On October 1, 2020 the Tennessee Pregnant Workers Fairness Act becomes law. Passed this summer, the new law requires every employer with 15 or more employees to make a reasonable accommodation for an employee’s or prospective employee’s medical needs arising from pregnancy, childbirth, or related medical conditions. Consistent with the ADA, a reasonable accommodation does not have to be made if doing so will impose an undue hardship on business operations.
The law specifies that it is not imposing certain requirements on employers. Specifically, employers are not required to:
- create a new position for the employee, including a light duty position, unless a light duty position would be provided for another equivalent employee;
- hire new employees that would not otherwise have been hired;
- discharge an employee, transfer an employee with more seniority, or promote another employee who is not qualified to perform the new job;
- compensate an employee for more frequent or longer breaks, unless the break would otherwise be compensated;
- construct a permanent, dedicated space for expressing breast milk.
In addition to the requirement to provide a reasonable accommodation unless doing so would create an undue hardship, the Act also details the following unlawful employment practices:
- requiring an employee to take leave if another reasonable accommodation can be provided;
- taking an adverse action in the terms , conditions or privileges of employment because an employee has requested or used/received a reasonable accommodation, including, but not limited to, counting an absence related to pregnancy under a no fault attendance policy.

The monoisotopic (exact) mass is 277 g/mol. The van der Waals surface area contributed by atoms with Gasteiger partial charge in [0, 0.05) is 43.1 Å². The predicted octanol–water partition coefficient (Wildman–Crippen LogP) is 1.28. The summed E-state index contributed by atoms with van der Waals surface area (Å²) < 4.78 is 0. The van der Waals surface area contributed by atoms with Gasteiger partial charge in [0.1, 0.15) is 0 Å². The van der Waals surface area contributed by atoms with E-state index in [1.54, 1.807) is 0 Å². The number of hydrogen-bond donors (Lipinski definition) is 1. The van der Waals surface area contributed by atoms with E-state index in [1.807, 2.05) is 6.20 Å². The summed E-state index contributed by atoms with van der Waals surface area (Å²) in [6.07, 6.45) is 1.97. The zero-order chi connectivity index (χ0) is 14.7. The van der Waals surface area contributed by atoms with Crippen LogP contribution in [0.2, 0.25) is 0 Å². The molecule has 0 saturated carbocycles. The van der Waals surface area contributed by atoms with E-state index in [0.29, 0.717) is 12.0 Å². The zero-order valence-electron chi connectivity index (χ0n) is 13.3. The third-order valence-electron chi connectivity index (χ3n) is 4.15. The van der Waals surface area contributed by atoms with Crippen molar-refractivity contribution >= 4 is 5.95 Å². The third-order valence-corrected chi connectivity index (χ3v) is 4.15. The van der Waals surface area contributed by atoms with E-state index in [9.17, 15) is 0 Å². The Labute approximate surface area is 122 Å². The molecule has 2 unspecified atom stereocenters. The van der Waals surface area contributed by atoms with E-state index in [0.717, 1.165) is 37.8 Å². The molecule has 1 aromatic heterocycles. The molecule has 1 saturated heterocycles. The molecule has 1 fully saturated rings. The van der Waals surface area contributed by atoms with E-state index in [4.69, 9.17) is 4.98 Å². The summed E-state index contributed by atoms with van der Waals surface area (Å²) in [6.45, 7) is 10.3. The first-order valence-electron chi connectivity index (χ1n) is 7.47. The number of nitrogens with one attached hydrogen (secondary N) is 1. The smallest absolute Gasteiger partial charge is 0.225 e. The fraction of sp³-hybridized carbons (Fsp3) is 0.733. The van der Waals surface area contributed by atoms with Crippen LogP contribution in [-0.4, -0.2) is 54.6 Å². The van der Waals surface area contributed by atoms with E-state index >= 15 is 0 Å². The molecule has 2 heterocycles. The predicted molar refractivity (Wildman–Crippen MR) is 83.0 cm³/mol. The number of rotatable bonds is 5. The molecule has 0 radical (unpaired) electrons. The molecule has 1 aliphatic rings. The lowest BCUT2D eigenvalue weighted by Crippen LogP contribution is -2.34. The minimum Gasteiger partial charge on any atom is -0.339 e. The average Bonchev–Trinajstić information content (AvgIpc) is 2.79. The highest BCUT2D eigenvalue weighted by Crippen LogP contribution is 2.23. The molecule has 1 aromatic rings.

Significantly, the “no adverse action based on a no fault attendance policy” may be broad enough to require payment of a perfect or regular attendance bonus if the only absences are due to the reasonable accommodation.
Employers can require employees who request a reasonable accommodation of a temporary transfer to a vacant position, job restructuring, light duty, or an accommodation that requires time away from work to submit a certification from a health care provider supporting the request. However, the employer must engage in a good faith interactive process with the employee to determine if a reasonable accommodation is available while awaiting the certification.
A suit alleging the Act has been violated can be filed in Circuit or Chancery Court and must be filed within one year of the adverse employment action. Filing a charge with the THRC is not required before suit can be filed. A successful plaintiff can recover back pay, compensatory damages, prejudgment interest, reasonable attorney’s fees and other legal or equitable relief that will effectuate the purposes of the Act.
Since October 1st is fast approaching employers should review their policies to determine what changes need to be made and train their supervisors on these new requirements.